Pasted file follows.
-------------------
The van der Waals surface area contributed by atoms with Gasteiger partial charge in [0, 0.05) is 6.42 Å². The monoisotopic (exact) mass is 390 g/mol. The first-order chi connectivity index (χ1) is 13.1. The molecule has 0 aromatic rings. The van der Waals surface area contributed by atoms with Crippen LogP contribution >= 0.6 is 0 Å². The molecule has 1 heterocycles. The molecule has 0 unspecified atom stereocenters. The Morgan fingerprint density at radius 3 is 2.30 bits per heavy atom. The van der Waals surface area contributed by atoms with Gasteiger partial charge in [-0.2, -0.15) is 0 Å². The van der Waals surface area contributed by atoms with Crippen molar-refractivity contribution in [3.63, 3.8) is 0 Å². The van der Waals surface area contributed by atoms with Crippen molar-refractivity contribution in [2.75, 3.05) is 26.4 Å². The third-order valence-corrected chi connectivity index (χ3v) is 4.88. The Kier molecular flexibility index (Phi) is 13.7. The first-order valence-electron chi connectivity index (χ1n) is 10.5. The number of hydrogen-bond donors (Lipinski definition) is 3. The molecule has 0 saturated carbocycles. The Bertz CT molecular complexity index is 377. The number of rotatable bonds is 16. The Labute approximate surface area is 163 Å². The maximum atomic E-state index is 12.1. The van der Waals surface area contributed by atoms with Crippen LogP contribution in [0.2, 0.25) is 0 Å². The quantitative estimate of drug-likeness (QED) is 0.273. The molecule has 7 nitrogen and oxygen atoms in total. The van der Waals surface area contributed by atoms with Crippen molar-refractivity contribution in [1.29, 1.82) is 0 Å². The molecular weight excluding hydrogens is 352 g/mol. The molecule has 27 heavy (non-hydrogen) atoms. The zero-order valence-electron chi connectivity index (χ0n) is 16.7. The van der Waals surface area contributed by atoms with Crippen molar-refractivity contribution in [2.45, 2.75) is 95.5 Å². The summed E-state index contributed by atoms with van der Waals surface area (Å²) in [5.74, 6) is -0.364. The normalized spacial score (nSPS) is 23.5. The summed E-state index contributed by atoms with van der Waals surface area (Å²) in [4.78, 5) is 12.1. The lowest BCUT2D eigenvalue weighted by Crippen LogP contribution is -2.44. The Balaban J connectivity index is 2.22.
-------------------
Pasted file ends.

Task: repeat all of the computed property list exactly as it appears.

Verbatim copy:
The van der Waals surface area contributed by atoms with Gasteiger partial charge in [0, 0.05) is 6.42 Å². The monoisotopic (exact) mass is 390 g/mol. The first-order chi connectivity index (χ1) is 13.1. The molecule has 0 aromatic rings. The van der Waals surface area contributed by atoms with Crippen LogP contribution >= 0.6 is 0 Å². The molecule has 1 heterocycles. The molecule has 0 unspecified atom stereocenters. The Morgan fingerprint density at radius 3 is 2.30 bits per heavy atom. The van der Waals surface area contributed by atoms with Gasteiger partial charge in [-0.2, -0.15) is 0 Å². The van der Waals surface area contributed by atoms with Crippen molar-refractivity contribution in [3.63, 3.8) is 0 Å². The van der Waals surface area contributed by atoms with Crippen molar-refractivity contribution in [2.75, 3.05) is 26.4 Å². The third-order valence-corrected chi connectivity index (χ3v) is 4.88. The Kier molecular flexibility index (Phi) is 13.7. The first-order valence-electron chi connectivity index (χ1n) is 10.5. The number of hydrogen-bond donors (Lipinski definition) is 3. The molecule has 0 saturated carbocycles. The Bertz CT molecular complexity index is 377. The number of rotatable bonds is 16. The Labute approximate surface area is 163 Å². The maximum atomic E-state index is 12.1. The van der Waals surface area contributed by atoms with Crippen LogP contribution in [0.2, 0.25) is 0 Å². The quantitative estimate of drug-likeness (QED) is 0.273. The molecule has 7 nitrogen and oxygen atoms in total. The van der Waals surface area contributed by atoms with Crippen molar-refractivity contribution in [1.29, 1.82) is 0 Å². The molecular weight excluding hydrogens is 352 g/mol. The molecule has 27 heavy (non-hydrogen) atoms. The zero-order valence-electron chi connectivity index (χ0n) is 16.7. The van der Waals surface area contributed by atoms with Crippen molar-refractivity contribution in [2.45, 2.75) is 95.5 Å². The summed E-state index contributed by atoms with van der Waals surface area (Å²) in [5.74, 6) is -0.364. The normalized spacial score (nSPS) is 23.5. The summed E-state index contributed by atoms with van der Waals surface area (Å²) in [4.78, 5) is 12.1. The lowest BCUT2D eigenvalue weighted by Crippen LogP contribution is -2.44. The Balaban J connectivity index is 2.22.